Minority Media’s Vander Cabarello says Sony helped to raise awareness for Papo & Yo
There’s a reason why most Americans are never more than one hundred miles from a Starbucks. The more venues you have for your products, the more you’re going to sell. Videogames might not be delicious Cinnamon Dolce Lattes, but they aren’t much different in the sense that titles available on multiple platforms often have a built in advantage over their exclusive counterparts. There are exceptions, of course. If you’re Super Mario, odds are you’re going to sell millions of copies regardless of what console you’re on. That said, there are reasons why Demon’s Souls sold fewer copies than its spiritual successor Dark Souls, and it might be safe to place the former’s PS3-exclusivity among them.
Some would argue, however, that exclusivity deals can be a good thing for developer. Vander Caballero, co-founder of Minority Media, the makers of Papo & Yo, recently espoused the value of exclusivity as a lifeline for cash-strapped developers. “If you are an independent you have zero marketing money,” Caballero said. “You have nothing. Then you need someone to support your project. So, if someone asks you for exclusivity and it’s going to help you to bring out your product into the market, I think that can be good. Sometime, I think it’s the only way to get something out.”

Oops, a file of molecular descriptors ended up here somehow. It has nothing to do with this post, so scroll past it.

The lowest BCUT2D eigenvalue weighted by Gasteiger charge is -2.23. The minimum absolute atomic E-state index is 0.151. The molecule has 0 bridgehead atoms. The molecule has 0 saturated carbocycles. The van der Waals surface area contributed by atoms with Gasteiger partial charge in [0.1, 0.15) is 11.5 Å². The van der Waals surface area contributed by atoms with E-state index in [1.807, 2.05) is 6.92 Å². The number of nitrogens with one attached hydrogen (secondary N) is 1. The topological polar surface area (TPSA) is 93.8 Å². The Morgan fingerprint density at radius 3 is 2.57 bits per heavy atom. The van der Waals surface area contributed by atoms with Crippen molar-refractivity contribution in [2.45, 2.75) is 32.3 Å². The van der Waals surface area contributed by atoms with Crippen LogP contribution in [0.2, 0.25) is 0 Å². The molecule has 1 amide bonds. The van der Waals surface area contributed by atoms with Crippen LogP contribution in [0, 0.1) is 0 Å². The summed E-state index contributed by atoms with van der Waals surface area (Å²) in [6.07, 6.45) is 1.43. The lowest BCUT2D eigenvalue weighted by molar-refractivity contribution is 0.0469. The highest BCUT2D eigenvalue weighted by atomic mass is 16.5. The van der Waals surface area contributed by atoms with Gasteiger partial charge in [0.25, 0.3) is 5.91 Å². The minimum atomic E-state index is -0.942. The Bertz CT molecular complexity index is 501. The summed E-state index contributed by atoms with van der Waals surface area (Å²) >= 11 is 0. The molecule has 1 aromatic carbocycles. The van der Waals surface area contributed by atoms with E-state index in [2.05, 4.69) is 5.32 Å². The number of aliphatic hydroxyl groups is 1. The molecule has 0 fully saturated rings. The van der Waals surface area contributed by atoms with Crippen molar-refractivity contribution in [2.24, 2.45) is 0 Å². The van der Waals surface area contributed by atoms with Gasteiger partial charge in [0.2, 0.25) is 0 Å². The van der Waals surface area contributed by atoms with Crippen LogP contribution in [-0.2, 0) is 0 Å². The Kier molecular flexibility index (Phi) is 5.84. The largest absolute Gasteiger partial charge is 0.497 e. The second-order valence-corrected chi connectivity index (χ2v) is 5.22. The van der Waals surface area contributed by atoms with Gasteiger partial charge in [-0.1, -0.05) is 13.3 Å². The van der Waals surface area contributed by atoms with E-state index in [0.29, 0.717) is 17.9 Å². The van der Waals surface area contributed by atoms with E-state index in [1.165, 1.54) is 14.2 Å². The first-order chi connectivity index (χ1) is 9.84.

Even if Papo & Yo might never have been released without its PS3-exclusivity, it is in some ways an exemplar of the limitations of exclusive releases. Despite being a top selling game on the PlayStation Network, the game has failed to cover its development costs. Minority Media is now hoping its port to Windows PCs, via Steam and other digital retailers, will help cover the rest of the difference and push the game to profitability. Despite any shortfalls, Caballero is still grateful for the deal made with Sony. “Sony really helped us to push the game out and make people know about it, and then they really helped us in the development, too. It was an amazing relationship.”